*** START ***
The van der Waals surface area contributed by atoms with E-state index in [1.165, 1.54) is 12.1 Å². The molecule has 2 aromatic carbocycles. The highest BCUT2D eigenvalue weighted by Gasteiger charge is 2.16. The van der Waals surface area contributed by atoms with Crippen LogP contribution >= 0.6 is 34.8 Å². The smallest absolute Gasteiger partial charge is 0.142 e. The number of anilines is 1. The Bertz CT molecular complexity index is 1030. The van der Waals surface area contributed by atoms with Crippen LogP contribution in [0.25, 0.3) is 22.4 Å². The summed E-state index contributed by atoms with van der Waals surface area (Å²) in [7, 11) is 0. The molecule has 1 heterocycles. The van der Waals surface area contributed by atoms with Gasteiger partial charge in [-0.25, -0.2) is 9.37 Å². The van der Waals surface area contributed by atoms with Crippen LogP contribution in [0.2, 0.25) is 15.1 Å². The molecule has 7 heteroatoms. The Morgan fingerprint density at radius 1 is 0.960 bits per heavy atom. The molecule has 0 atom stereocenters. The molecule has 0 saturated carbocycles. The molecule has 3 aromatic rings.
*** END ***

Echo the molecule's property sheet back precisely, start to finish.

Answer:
The van der Waals surface area contributed by atoms with E-state index in [1.165, 1.54) is 12.1 Å². The molecule has 2 aromatic carbocycles. The highest BCUT2D eigenvalue weighted by Gasteiger charge is 2.16. The van der Waals surface area contributed by atoms with Crippen LogP contribution >= 0.6 is 34.8 Å². The smallest absolute Gasteiger partial charge is 0.142 e. The number of anilines is 1. The Bertz CT molecular complexity index is 1030. The van der Waals surface area contributed by atoms with Crippen LogP contribution in [0.25, 0.3) is 22.4 Å². The summed E-state index contributed by atoms with van der Waals surface area (Å²) in [7, 11) is 0. The molecule has 1 heterocycles. The van der Waals surface area contributed by atoms with Gasteiger partial charge in [-0.25, -0.2) is 9.37 Å². The van der Waals surface area contributed by atoms with Crippen LogP contribution in [0.2, 0.25) is 15.1 Å². The molecule has 7 heteroatoms. The Morgan fingerprint density at radius 1 is 0.960 bits per heavy atom. The molecule has 0 atom stereocenters. The molecule has 0 saturated carbocycles. The molecule has 3 aromatic rings.